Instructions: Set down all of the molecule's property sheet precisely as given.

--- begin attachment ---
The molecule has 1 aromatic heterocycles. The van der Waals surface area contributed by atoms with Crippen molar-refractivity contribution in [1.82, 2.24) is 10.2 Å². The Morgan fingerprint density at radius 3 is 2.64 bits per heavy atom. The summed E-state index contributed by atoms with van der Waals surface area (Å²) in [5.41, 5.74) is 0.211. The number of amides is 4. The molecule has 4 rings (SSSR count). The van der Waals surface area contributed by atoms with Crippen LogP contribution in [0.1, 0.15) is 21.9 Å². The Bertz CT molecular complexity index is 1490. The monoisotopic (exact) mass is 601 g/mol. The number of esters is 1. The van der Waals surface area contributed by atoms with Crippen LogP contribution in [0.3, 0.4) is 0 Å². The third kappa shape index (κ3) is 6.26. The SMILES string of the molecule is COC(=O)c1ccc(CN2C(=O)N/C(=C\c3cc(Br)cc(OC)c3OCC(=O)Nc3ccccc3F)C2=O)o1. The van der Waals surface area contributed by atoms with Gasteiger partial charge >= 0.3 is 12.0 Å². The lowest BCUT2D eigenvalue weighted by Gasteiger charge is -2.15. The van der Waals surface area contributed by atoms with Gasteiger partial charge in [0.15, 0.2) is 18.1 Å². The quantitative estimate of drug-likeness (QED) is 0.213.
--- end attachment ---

The molecule has 1 aromatic heterocycles. The van der Waals surface area contributed by atoms with Crippen molar-refractivity contribution in [1.82, 2.24) is 10.2 Å². The Morgan fingerprint density at radius 3 is 2.64 bits per heavy atom. The summed E-state index contributed by atoms with van der Waals surface area (Å²) in [5.41, 5.74) is 0.211. The number of amides is 4. The molecule has 4 rings (SSSR count). The van der Waals surface area contributed by atoms with Crippen LogP contribution in [0.1, 0.15) is 21.9 Å². The Bertz CT molecular complexity index is 1490. The monoisotopic (exact) mass is 601 g/mol. The number of esters is 1. The van der Waals surface area contributed by atoms with Crippen LogP contribution in [0.3, 0.4) is 0 Å². The third kappa shape index (κ3) is 6.26. The SMILES string of the molecule is COC(=O)c1ccc(CN2C(=O)N/C(=C\c3cc(Br)cc(OC)c3OCC(=O)Nc3ccccc3F)C2=O)o1. The van der Waals surface area contributed by atoms with Gasteiger partial charge >= 0.3 is 12.0 Å². The lowest BCUT2D eigenvalue weighted by Gasteiger charge is -2.15. The van der Waals surface area contributed by atoms with Gasteiger partial charge in [0.15, 0.2) is 18.1 Å². The quantitative estimate of drug-likeness (QED) is 0.213.